B2B marketplace changes landscape for global trade
By Kim Jae-kyoung
Hwang Sun-bong, president of Bluedra, a local trade company based in Gangnam, southern Seoul, succeeded in exporting agricultural machinery worth $24,000 to Afghanistan in 2009 when the central Asian country was in the middle of a war.
With a total of five employees and annual exports of $1.5 million, the small firm specializing in agricultural machinery and light construction equipment has since expanded its exports to the war-torn country and is now shipping goods there worth $50,000 every year. What is the secret behind the small firm’s success?
Hwang’s answer was simple but clear, “B2B (business to business) e-commerce,” under which firms sell and buy products and services through international online marketplaces, such as Alibaba.com and Tradekey.com.
Bluedra has been doing business with Islamic countries over the past two decades through a Japanese agent based in Dubai. However, what brought the successful deal to the company was not its agent but an e-commerce website. Hwang said that its partner in Afghanistan saw the products at an online trade site and placed an order.
“It would have been impossible to receive such orders without the Internet site. Even if we had received orders, we would have had to visit the country,” Hwang told Business Focus in a phone interview.
“In this case, it would have been much more difficult in the traditional way, with the buyer not able to get out of the country. But we met online at e-trade sites. E-trade is a must-visit playground for local SMEs. It not only has low entry barriers but also plays an important role in finding legitimate buyers during difficult times.”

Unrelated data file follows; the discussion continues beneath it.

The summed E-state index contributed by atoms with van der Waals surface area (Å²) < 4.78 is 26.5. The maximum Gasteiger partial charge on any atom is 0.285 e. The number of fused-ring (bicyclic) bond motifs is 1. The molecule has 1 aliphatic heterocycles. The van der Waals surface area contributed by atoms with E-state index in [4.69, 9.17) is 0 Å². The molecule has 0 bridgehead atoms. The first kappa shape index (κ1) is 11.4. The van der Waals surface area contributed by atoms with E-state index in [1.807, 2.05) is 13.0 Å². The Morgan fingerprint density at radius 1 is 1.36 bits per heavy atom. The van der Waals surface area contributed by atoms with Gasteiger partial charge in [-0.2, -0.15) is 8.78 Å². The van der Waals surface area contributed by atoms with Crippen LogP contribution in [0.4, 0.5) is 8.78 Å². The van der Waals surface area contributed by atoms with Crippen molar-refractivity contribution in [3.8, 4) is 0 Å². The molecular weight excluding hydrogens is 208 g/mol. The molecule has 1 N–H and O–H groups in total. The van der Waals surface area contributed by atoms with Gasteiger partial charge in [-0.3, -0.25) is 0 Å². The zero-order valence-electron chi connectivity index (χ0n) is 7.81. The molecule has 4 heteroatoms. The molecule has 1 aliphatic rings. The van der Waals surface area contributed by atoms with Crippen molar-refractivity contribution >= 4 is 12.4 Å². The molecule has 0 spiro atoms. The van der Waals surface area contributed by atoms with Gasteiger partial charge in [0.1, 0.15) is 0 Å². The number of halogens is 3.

Many small businesses have found considerable success through B2B e-commerce, and Bluedra is the epitome of many successful Internet trade cases, illustrating the convenience and availability of the cyber marketplace. E-commerce allows businesses to electronically exchange goods and services with no barriers of time or distance
Savior for SMEs
Online trade has been emerging as a new export channel as the cyber marketplace has paved the way for a growing number of local SMEs to find new buyers and suppliers overseas.
Nowadays there are two big trends supporting international online trade. One is the usage of the Internet and online platforms are becoming more and more popular. Another is that firms around the world, particularly smaller ones, are facing more difficulties in running their businesses.
With limited budgets and human resources, SMEs often cannot afford the money or time to use traditional business channels such as trade shows, magazines and sales offices, which make it difficult for them to participate in global trade.
However, online marketplaces have changed all that by offering SMEs one-stop shops for establishing their presence on the Internet, identifying potential trading partners and learning more about global trade.
“SMEs are looking for ways to minimize cost, to be effective in doing everyday tasks, so online solutions give them the best platform. That’s why we see buyers trying to cut cost in going to trade shows,” said Timothy Leung, channel sales director for global sales at Alibaba.com in a recent interview held at the Seoul Finance Center.
“Suppliers save on the cost of going to international exhibitions. They are trying to migrate to the online world. With the rise of online trade, small companies that have never thought of exporting are finding opportunities to export because they don’t need to bear the initial cost of doing it offline,” he added.